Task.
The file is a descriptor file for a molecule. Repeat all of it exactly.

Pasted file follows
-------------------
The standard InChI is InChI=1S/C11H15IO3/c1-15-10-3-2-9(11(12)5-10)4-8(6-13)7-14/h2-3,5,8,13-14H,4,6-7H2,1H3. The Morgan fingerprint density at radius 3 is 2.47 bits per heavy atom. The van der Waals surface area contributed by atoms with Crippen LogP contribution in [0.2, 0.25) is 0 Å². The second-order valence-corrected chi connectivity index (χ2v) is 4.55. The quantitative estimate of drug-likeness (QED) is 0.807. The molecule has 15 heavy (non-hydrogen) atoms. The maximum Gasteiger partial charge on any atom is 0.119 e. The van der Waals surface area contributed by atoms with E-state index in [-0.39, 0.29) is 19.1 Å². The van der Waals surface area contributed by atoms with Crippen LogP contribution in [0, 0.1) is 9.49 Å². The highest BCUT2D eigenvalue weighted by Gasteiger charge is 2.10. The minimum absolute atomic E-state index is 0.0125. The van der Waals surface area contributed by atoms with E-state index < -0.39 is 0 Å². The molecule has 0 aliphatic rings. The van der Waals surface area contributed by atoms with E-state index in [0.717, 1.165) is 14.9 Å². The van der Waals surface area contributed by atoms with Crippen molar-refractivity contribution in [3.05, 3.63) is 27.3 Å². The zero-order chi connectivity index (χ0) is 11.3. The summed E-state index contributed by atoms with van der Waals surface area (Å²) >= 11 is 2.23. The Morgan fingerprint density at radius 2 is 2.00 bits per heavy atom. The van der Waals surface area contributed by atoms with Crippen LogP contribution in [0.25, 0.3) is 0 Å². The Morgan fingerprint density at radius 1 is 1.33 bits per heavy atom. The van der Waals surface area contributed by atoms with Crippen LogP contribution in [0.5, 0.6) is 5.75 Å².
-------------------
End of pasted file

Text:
The standard InChI is InChI=1S/C11H15IO3/c1-15-10-3-2-9(11(12)5-10)4-8(6-13)7-14/h2-3,5,8,13-14H,4,6-7H2,1H3. The Morgan fingerprint density at radius 3 is 2.47 bits per heavy atom. The van der Waals surface area contributed by atoms with Crippen LogP contribution in [0.2, 0.25) is 0 Å². The second-order valence-corrected chi connectivity index (χ2v) is 4.55. The quantitative estimate of drug-likeness (QED) is 0.807. The molecule has 15 heavy (non-hydrogen) atoms. The maximum Gasteiger partial charge on any atom is 0.119 e. The van der Waals surface area contributed by atoms with E-state index in [-0.39, 0.29) is 19.1 Å². The van der Waals surface area contributed by atoms with Crippen LogP contribution in [0, 0.1) is 9.49 Å². The highest BCUT2D eigenvalue weighted by Gasteiger charge is 2.10. The minimum absolute atomic E-state index is 0.0125. The van der Waals surface area contributed by atoms with E-state index < -0.39 is 0 Å². The molecule has 0 aliphatic rings. The van der Waals surface area contributed by atoms with E-state index in [0.717, 1.165) is 14.9 Å². The van der Waals surface area contributed by atoms with Crippen molar-refractivity contribution in [3.05, 3.63) is 27.3 Å². The zero-order chi connectivity index (χ0) is 11.3. The summed E-state index contributed by atoms with van der Waals surface area (Å²) >= 11 is 2.23. The Morgan fingerprint density at radius 2 is 2.00 bits per heavy atom. The van der Waals surface area contributed by atoms with Crippen LogP contribution in [0.25, 0.3) is 0 Å². The Morgan fingerprint density at radius 1 is 1.33 bits per heavy atom. The van der Waals surface area contributed by atoms with Crippen LogP contribution in [0.5, 0.6) is 5.75 Å².